The Great Train Robbery (1903), Edwin S. Porter’s film starring Broncho Billy Anderson, is often cited as the first Western, though George N. Fenin and William K. Everson point out that the “Edison company had played with Western material for several years prior to The Great Train Robbery. ” Nonetheless, they concur that Porter’s film “set the pattern—of crime, pursuit, and retribution—for the Western film as a genre.” The film’s popularity opened the door for Anderson to become the screen’s first cowboy star; he made several hundred Western film shorts. So popular was the genre that he soon faced competition from Tom Mix and William S. Hart.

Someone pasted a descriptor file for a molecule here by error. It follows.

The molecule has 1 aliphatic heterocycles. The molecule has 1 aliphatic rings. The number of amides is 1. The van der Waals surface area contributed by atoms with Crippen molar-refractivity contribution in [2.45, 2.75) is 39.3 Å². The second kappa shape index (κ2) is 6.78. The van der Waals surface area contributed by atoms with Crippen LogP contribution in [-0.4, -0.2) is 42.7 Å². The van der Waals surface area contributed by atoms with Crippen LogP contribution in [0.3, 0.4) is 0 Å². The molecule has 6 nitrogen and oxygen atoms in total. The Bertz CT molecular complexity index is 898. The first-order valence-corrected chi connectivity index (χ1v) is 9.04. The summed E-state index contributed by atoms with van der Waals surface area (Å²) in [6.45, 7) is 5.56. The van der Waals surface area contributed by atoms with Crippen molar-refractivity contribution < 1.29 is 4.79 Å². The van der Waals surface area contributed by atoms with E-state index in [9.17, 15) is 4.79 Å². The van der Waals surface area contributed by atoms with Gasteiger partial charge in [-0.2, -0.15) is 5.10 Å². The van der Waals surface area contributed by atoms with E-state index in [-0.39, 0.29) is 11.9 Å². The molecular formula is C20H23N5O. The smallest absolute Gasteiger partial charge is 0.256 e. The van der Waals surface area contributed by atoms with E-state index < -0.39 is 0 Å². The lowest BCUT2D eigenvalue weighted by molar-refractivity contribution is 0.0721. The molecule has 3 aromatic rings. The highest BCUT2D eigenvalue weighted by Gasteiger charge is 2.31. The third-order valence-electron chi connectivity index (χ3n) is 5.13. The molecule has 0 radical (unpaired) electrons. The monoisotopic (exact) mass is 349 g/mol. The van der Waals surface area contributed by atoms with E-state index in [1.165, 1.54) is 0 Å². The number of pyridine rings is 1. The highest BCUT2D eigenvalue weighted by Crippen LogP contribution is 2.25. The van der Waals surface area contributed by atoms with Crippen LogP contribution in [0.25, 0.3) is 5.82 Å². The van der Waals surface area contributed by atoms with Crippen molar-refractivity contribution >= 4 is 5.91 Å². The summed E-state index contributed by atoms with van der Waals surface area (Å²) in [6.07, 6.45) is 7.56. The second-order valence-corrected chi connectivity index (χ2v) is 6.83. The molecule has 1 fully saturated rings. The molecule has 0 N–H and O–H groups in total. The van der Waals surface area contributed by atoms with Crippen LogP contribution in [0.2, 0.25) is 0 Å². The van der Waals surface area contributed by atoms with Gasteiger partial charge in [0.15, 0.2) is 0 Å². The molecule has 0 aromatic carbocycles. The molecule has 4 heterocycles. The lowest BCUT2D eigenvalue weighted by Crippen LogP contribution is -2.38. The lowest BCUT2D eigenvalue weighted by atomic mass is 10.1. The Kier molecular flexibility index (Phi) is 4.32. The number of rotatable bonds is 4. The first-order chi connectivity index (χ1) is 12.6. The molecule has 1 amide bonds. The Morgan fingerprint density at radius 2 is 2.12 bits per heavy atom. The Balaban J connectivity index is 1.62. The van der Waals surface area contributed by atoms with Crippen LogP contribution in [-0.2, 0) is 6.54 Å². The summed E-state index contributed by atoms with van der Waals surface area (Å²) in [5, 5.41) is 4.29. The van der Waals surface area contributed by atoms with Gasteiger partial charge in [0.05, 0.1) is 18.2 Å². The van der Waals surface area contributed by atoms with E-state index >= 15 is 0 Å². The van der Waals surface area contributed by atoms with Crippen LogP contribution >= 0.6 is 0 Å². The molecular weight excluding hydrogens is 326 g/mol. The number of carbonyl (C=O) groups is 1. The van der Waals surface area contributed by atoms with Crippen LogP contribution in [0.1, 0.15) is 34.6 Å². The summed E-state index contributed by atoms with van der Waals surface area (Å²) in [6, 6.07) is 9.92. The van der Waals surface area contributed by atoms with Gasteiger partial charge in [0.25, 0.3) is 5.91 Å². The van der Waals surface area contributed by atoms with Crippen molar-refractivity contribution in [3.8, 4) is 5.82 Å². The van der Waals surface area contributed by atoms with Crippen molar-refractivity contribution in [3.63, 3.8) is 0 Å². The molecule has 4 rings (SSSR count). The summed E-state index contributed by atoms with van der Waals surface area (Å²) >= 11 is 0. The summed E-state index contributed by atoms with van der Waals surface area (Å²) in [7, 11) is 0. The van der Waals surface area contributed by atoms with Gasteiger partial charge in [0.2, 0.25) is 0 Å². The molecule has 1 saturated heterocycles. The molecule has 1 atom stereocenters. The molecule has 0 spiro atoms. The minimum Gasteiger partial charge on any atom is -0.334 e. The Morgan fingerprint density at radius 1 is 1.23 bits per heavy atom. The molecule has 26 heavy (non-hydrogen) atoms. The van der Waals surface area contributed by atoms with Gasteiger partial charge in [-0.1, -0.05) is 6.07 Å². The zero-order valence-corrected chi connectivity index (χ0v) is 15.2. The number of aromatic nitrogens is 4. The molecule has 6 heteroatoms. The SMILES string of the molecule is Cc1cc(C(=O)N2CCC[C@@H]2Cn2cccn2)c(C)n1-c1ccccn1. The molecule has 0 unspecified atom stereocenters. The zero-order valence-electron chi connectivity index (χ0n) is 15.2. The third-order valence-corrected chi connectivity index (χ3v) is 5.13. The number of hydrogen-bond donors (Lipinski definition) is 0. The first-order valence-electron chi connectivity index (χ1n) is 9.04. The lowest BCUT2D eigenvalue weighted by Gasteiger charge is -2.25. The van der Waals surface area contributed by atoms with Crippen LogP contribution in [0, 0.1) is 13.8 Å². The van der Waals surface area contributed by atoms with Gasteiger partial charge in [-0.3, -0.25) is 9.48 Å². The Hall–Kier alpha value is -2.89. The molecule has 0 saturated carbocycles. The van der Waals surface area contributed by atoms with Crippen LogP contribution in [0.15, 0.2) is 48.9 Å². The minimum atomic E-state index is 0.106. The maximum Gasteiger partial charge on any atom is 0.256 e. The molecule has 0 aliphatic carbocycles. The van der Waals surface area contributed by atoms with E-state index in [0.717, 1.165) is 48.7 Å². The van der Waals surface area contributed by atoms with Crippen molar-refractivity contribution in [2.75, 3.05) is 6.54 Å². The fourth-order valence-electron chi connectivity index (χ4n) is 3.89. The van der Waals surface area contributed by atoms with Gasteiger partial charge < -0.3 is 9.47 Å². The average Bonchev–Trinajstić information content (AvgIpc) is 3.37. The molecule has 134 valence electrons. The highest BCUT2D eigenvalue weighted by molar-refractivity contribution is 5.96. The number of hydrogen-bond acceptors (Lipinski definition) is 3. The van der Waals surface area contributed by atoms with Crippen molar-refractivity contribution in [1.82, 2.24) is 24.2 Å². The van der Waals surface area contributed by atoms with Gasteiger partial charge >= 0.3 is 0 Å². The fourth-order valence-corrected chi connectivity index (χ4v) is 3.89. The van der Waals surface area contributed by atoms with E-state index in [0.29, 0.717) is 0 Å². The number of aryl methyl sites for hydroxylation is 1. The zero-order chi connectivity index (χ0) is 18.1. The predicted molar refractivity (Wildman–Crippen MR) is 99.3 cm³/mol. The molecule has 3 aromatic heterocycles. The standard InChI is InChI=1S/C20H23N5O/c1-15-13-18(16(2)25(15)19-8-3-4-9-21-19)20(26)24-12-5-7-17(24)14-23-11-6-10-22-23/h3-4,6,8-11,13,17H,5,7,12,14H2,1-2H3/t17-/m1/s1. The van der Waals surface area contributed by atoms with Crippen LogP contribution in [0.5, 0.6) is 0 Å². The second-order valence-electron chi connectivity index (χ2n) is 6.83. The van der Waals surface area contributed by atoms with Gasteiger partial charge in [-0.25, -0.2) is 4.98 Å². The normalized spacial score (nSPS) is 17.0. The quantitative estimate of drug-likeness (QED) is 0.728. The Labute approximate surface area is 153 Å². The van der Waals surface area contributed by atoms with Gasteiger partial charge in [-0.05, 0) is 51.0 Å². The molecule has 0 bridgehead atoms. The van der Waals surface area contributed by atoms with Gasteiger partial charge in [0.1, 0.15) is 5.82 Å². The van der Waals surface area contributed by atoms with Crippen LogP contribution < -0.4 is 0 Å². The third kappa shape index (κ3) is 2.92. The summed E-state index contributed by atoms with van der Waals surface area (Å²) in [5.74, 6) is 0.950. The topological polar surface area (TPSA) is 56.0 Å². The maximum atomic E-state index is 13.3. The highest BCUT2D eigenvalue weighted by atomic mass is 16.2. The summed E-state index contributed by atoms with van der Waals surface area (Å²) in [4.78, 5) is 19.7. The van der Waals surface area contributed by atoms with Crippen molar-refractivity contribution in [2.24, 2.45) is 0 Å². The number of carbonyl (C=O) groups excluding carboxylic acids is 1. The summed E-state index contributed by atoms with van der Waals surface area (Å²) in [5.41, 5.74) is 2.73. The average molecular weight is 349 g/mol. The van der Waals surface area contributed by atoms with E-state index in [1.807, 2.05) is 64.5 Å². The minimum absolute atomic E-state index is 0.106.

The Golden Age of the Western is epitomized by the work of several directors, most prominent among them, John Ford (My Darling Clementine, The Horse Soldiers, The Searchers). Others include: Howard Hawks (Red River, Rio Bravo), Anthony Mann (Man of the West, The Man from Laramie), Budd Boetticher (Seven Men from Now), Delmer Daves (The Hanging Tree, 3:10 to Yuma), John Sturges (The Magnificent Seven, Last Train from Gun Hill), and Robert Aldrich (Vera Cruz, Ulzana’s Raid).